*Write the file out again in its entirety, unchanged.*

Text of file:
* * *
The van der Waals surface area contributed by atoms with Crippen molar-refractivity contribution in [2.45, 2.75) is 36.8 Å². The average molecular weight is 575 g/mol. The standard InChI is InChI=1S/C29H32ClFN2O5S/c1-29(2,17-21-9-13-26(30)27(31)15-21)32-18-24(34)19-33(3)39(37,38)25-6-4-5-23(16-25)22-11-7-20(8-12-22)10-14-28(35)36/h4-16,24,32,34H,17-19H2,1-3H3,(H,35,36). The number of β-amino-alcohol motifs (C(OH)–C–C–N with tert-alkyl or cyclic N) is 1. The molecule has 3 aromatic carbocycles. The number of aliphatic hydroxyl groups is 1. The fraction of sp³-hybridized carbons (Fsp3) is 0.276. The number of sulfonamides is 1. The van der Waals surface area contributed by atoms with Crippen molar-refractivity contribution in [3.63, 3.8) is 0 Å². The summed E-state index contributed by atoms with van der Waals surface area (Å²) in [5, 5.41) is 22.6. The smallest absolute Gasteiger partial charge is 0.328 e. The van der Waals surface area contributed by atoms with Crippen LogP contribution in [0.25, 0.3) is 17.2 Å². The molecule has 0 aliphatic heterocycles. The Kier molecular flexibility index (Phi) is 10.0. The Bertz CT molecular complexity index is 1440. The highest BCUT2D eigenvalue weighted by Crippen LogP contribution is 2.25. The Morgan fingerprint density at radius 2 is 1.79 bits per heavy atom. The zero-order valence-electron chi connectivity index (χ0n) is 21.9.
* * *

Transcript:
The van der Waals surface area contributed by atoms with Crippen molar-refractivity contribution in [2.45, 2.75) is 36.8 Å². The average molecular weight is 575 g/mol. The standard InChI is InChI=1S/C29H32ClFN2O5S/c1-29(2,17-21-9-13-26(30)27(31)15-21)32-18-24(34)19-33(3)39(37,38)25-6-4-5-23(16-25)22-11-7-20(8-12-22)10-14-28(35)36/h4-16,24,32,34H,17-19H2,1-3H3,(H,35,36). The number of β-amino-alcohol motifs (C(OH)–C–C–N with tert-alkyl or cyclic N) is 1. The molecule has 3 aromatic carbocycles. The number of aliphatic hydroxyl groups is 1. The fraction of sp³-hybridized carbons (Fsp3) is 0.276. The number of sulfonamides is 1. The van der Waals surface area contributed by atoms with Crippen molar-refractivity contribution in [3.63, 3.8) is 0 Å². The summed E-state index contributed by atoms with van der Waals surface area (Å²) in [5, 5.41) is 22.6. The smallest absolute Gasteiger partial charge is 0.328 e. The van der Waals surface area contributed by atoms with Crippen LogP contribution in [0.25, 0.3) is 17.2 Å². The molecule has 0 aliphatic heterocycles. The Kier molecular flexibility index (Phi) is 10.0. The Bertz CT molecular complexity index is 1440. The highest BCUT2D eigenvalue weighted by Crippen LogP contribution is 2.25. The Morgan fingerprint density at radius 2 is 1.79 bits per heavy atom. The zero-order valence-electron chi connectivity index (χ0n) is 21.9.